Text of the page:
Ofcourse international crime and international drug syndicates will be an issue which will be discussed because we have to cooperate to deal with these criminal elements which are becoming a problem, not only in South Africa but all over the world.

It is going to be quite an important visit.  We hope that out of this will come much more initiative to consolidate our bilateral relations, Nigeria and South Africa.


Question: A question on the foreigner attacks which are on the agenda as you say.  We saw a demonstration, albeit a small one, at the High Commissioner’s over the weekend.  You said not many threats of protests have gone anywhere but there have been these demonstrations.  What are going to say to the President?  How are you going to take this issue forward to assure him, basically to say we are working on this problem?

Answer:  I think Africa as a whole has understood that the vast majority of South Africans have condemned attacks against foreigners, and that a vast majority of South Africans from government, civil society to the religious community, our sport people, cultural people and indeed ordinary people have really spoken out quite strongly against these attacks on foreigners.

We are quite convinced that criminal elements have exploited genuine frustrations of our people.  And this will be a good opportunity for two major powers to discuss this.  Nigeria has similar problems too in terms of people coming into Nigeria undocumented.

So we will explain to them the government’s strategy and tactics to deal with the phenomenon of attacks against foreigners.

When we met in Tanzania it was quite clear that African heads of state understood that this is not something that the vast majority of our people are involved in.  Indeed they received a clear message that the South African government is totally opposed to this and will support our security apparatus to take all necessary measures.

I agree that the threats of retaliation against South Africans in other countries sometimes get overplayed.  I think the vast majority of governments, and I assume even peoples in other countries, understand the South African people’s position. 

We have responded magnificently to what has happened.  This is not a phenomenon unique to South Africa.  Last week similar incidents happened in Italy.  A year and a half ago France went through the same processes.  This is a phenomenon that we must tackle as a whole.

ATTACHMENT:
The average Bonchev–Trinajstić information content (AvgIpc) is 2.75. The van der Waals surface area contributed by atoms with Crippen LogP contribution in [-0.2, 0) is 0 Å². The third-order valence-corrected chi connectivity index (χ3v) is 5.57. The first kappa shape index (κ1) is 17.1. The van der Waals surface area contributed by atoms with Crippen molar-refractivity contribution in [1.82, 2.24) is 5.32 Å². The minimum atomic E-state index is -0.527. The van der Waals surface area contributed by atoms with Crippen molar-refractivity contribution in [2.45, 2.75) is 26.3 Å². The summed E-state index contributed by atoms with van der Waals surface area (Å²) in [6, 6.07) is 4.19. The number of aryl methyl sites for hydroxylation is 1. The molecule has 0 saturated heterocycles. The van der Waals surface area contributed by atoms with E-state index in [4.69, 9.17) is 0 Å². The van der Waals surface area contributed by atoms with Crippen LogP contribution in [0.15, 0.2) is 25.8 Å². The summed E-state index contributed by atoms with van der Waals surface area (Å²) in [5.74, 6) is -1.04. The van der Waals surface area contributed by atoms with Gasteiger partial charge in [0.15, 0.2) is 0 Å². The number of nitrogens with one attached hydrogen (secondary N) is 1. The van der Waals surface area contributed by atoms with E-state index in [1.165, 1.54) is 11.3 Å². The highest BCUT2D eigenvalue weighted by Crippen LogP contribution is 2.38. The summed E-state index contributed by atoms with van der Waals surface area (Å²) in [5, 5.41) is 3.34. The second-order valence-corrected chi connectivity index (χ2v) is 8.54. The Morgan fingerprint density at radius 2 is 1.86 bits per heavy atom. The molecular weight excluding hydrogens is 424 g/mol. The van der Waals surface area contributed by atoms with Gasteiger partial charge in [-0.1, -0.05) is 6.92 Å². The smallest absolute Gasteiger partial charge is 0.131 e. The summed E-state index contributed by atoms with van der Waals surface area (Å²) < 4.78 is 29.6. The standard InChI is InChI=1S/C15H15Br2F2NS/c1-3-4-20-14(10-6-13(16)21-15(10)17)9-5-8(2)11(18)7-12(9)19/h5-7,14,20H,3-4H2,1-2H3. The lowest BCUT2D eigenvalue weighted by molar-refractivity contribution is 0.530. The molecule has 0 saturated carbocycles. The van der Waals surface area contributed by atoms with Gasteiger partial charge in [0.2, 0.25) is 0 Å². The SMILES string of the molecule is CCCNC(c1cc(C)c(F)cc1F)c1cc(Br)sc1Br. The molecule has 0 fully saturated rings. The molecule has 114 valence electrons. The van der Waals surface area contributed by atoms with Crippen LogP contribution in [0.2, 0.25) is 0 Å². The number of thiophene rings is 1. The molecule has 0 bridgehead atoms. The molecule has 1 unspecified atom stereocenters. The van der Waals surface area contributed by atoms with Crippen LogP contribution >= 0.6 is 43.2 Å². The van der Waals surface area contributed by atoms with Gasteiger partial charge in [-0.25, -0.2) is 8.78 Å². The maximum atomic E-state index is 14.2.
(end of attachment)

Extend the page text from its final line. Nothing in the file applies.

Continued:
There is the second Review Conference of the anti-racism, anti-xenophobia and against intolerance in which South Africa and Nigeria played a major role.  We still play a major role at the United Nations Human Rights Council to ensure that we have that second summit which will be held in Geneva.  This will allow us to see the problem not in isolation with the whole international community.

I believe that others, at least at governmental level, understand how we are trying to tackle this element and how we are trying to isolate the criminal element.

Question:  Minister you spoke about energy and about agriculture which are two of the main topics on the agenda.  Are there any agreements that will be signed?  Linked to that you said that the president is going to meet various business people while he is here, can you give some insight into that?

Answer:  As I said we have many South African companies in Nigeria.  But he must take this opportunity to interact with, because Nigeria is also keen to attract more people into its economy.  Nigeria also has many other resources which are not fully exploited.  South Africa has the technology, the machinery that we can take to other states. 

We are looking at discussing the Memorandum of Understanding on the minerals sector.  We will try to see now whether we can’t take this further.  R17 billion, most of which is our import of oil from Nigeria, so energy has to be high on the agenda.

There is a working group on trade and industry, on energy, on foreign affairs, on science and technology, all those groups did report when the South African Deputy President visited Nigeria for the seventh Bi-National Commission.

So the two heads of state will review the progress we’ve made in the joint Bi-National Commission and see what we can do.  There are too many obstacles in terms of knowledge of each other’s environment, misunderstanding sometimes of the opportunities that exist.  It is up to the two heads of state to look at what obstacles there may be and unblock the obstacles so that the ministers and officials can accelerate this economic relation with Nigeria.

The message we want to give to our business people since 1994 is that there is so much business opportunity.  Our parastatals quite involved in Nigeria.  The private sector I see is there but still we are not exploiting the immense potential that a country like Nigeria provides. 

And now, I must emphasise this, with the first ever civilian president things have to be different.  And our private sector must understand the opportunities that exist.

We can’t deal with the many social problems that we have experienced in South Africa without a very successful economic diplomatic offensive.

Issued by Department of Foreign Affairs
Private Bag X152

2 June 2008